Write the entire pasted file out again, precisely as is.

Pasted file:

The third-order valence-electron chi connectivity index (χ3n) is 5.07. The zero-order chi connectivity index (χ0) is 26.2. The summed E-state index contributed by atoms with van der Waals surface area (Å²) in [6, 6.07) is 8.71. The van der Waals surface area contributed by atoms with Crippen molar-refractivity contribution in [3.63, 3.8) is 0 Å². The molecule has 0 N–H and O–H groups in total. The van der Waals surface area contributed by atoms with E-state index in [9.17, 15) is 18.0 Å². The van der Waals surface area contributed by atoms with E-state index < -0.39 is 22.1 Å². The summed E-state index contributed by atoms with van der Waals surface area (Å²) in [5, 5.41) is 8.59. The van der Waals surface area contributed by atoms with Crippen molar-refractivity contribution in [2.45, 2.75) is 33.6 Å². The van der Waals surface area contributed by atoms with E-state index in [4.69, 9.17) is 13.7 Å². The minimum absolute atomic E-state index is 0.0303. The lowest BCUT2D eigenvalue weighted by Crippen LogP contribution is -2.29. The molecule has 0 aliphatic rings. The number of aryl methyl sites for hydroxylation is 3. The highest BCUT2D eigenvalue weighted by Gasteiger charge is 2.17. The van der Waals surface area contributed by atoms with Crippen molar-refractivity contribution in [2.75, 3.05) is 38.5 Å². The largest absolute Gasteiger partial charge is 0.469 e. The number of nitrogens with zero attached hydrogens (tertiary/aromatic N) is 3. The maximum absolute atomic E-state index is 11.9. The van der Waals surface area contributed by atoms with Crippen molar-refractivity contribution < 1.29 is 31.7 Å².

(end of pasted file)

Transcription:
The third-order valence-electron chi connectivity index (χ3n) is 5.07. The zero-order chi connectivity index (χ0) is 26.2. The summed E-state index contributed by atoms with van der Waals surface area (Å²) in [6, 6.07) is 8.71. The van der Waals surface area contributed by atoms with Crippen molar-refractivity contribution in [3.63, 3.8) is 0 Å². The molecule has 0 N–H and O–H groups in total. The van der Waals surface area contributed by atoms with E-state index in [9.17, 15) is 18.0 Å². The van der Waals surface area contributed by atoms with E-state index < -0.39 is 22.1 Å². The summed E-state index contributed by atoms with van der Waals surface area (Å²) in [5, 5.41) is 8.59. The van der Waals surface area contributed by atoms with Crippen molar-refractivity contribution in [2.45, 2.75) is 33.6 Å². The van der Waals surface area contributed by atoms with E-state index in [4.69, 9.17) is 13.7 Å². The minimum absolute atomic E-state index is 0.0303. The lowest BCUT2D eigenvalue weighted by Crippen LogP contribution is -2.29. The molecule has 0 aliphatic rings. The number of aryl methyl sites for hydroxylation is 3. The highest BCUT2D eigenvalue weighted by Gasteiger charge is 2.17. The van der Waals surface area contributed by atoms with Crippen molar-refractivity contribution in [2.75, 3.05) is 38.5 Å². The largest absolute Gasteiger partial charge is 0.469 e. The number of nitrogens with zero attached hydrogens (tertiary/aromatic N) is 3. The maximum absolute atomic E-state index is 11.9. The van der Waals surface area contributed by atoms with Crippen molar-refractivity contribution < 1.29 is 31.7 Å².